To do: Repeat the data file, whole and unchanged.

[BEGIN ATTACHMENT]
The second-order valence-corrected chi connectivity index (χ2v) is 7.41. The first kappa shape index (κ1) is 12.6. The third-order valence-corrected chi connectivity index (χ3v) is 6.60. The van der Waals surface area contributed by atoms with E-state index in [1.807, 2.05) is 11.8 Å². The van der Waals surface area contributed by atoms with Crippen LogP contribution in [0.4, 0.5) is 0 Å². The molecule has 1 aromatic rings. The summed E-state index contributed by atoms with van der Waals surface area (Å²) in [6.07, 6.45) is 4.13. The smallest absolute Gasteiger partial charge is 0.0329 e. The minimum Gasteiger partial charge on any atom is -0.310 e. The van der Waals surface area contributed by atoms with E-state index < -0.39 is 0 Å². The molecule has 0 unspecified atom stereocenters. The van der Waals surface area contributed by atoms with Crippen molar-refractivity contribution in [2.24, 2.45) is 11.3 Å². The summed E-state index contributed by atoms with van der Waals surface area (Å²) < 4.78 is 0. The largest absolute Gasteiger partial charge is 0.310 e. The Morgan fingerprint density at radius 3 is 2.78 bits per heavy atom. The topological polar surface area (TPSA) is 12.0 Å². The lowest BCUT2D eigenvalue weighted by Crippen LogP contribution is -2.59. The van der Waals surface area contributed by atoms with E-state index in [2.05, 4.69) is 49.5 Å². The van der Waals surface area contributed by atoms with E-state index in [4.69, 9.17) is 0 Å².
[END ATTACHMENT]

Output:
The second-order valence-corrected chi connectivity index (χ2v) is 7.41. The first kappa shape index (κ1) is 12.6. The third-order valence-corrected chi connectivity index (χ3v) is 6.60. The van der Waals surface area contributed by atoms with E-state index in [1.807, 2.05) is 11.8 Å². The van der Waals surface area contributed by atoms with Crippen LogP contribution in [0.4, 0.5) is 0 Å². The molecule has 1 aromatic rings. The summed E-state index contributed by atoms with van der Waals surface area (Å²) in [6.07, 6.45) is 4.13. The smallest absolute Gasteiger partial charge is 0.0329 e. The minimum Gasteiger partial charge on any atom is -0.310 e. The van der Waals surface area contributed by atoms with E-state index < -0.39 is 0 Å². The molecule has 0 unspecified atom stereocenters. The van der Waals surface area contributed by atoms with Crippen molar-refractivity contribution in [2.24, 2.45) is 11.3 Å². The summed E-state index contributed by atoms with van der Waals surface area (Å²) < 4.78 is 0. The largest absolute Gasteiger partial charge is 0.310 e. The Morgan fingerprint density at radius 3 is 2.78 bits per heavy atom. The topological polar surface area (TPSA) is 12.0 Å². The lowest BCUT2D eigenvalue weighted by Crippen LogP contribution is -2.59. The van der Waals surface area contributed by atoms with E-state index in [2.05, 4.69) is 49.5 Å². The van der Waals surface area contributed by atoms with E-state index in [4.69, 9.17) is 0 Å².